Using Post-It Notes in Counseling
Often times a student is referred to you by a teacher or a parent. When you meet with the student they may seem reluctant to to talk about how he/she is feeling. A good strategy to use when this happens is to show the student a list of different feelings and emotions. After reading through the list of feelings I then ask the student to write any of the emotions they are feeling on the post-it notes. After the student makes the list I then ask the student to decide which feeling he/she wants to talk about first. After the student explains why they are feeling that way, they write on the post-it note a brief sentence on why they are feeling that way. After going through all of the emotions, this allows us to prioritize the feelings and work on the one that is affecting the student the most.
Using a Protective Shield
When dealing with a student who has a low self-esteem because of what other people say I often introduce him/her to the protective shield. I have the student talk about the positive qualities they have so when someone says something negative about them they can use their protective shield. By talking about the protective shield and thinking positive thoughts in our session allows the student to use this strategy in real life situations and will allow the negative thoughts of others to not affect the way you feel about him/herself.
Helping a Student with Organization
I have worked with many students on developing good organizational skills. Being organized is a key component for success in school and in life. By working with the student and showing the different strategies will help them become more organized. The first strategy I use with the students is creating a "to do" list of homework in their binder. That way when the student checks off their assignments they will feel a sense of accomplishment. Another strategy I use with the students is to prioritize. It is important to order the assignments in which they should be done, so the student does not become overwhelmed. Setting up a schedule is also very important. Often times homework is always put aside and then you fall behind. By having a set time to complete your homework allows the student to manage their time wisely.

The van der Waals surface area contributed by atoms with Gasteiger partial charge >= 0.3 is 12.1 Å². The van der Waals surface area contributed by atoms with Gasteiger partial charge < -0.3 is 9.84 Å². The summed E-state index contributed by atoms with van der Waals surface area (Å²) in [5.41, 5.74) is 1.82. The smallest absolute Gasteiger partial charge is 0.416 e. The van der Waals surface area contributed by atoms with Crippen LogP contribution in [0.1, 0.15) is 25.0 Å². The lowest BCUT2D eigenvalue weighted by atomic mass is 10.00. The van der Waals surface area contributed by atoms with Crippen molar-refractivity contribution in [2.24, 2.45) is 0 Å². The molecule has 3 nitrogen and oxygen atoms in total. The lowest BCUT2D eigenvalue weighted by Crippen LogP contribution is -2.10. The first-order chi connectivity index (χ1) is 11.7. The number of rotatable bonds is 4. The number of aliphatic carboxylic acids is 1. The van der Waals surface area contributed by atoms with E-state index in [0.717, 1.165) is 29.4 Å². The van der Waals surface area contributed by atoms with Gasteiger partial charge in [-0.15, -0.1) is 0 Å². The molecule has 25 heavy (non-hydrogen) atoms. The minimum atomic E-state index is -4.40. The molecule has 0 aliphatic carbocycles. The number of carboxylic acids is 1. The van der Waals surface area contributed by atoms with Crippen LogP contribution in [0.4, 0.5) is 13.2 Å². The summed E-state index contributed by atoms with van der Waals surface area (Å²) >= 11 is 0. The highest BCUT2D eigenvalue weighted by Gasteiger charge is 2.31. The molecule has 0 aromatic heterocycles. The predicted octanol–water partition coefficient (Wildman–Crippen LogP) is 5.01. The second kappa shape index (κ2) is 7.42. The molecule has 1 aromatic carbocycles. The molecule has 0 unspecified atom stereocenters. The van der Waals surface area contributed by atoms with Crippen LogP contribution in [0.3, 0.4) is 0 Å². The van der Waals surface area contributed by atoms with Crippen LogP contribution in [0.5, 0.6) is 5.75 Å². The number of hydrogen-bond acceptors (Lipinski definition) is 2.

Time Management Table
This table gives students a visual of the tasks they have to complete. You can alter this table with your students-short term (daily, weekly) or long term (monthly, yearly). This visual will help the student categorize the importance and urgency of each task.
I often use the magic wand questions when working with students: "What if a magic wand was waved over you tonight as you sleep and this problem is gone, what would be different about you in the morning?" By asking a student this question they are able to reflect on what their goal really is and then we are able to work towards that goal.
Often times I ask a student I am working with to journal. In one of the sessions we make a journal using computer paper, and we discuss the types of things he/she should discuss depending on their issues. This is a good resource to use throughout counseling because it is a great way to reflect on the student progress.
During my internship I worked with different issues such as not completing homework, getting off task, being disrespectful, etc. I would work with the student weekly dealing with the behavior, but would also work with the teacher to set up some type of reward for the student. It is important to give the student positive praise when they are trying to work through the issue they are dealing with. By working with the student he/she would pick a reward that they would really enjoy. Some students picked extra time with a certain teacher, being a helper, reading to a classroom, and/or computer time. At first you set a obtainable goal so the student feels successful. Then, as the student keeps reaching their reward you can try weekly or monthly depending on the circumstance. I have found the goal charts to be very successful and it allows the students to work towards a reward.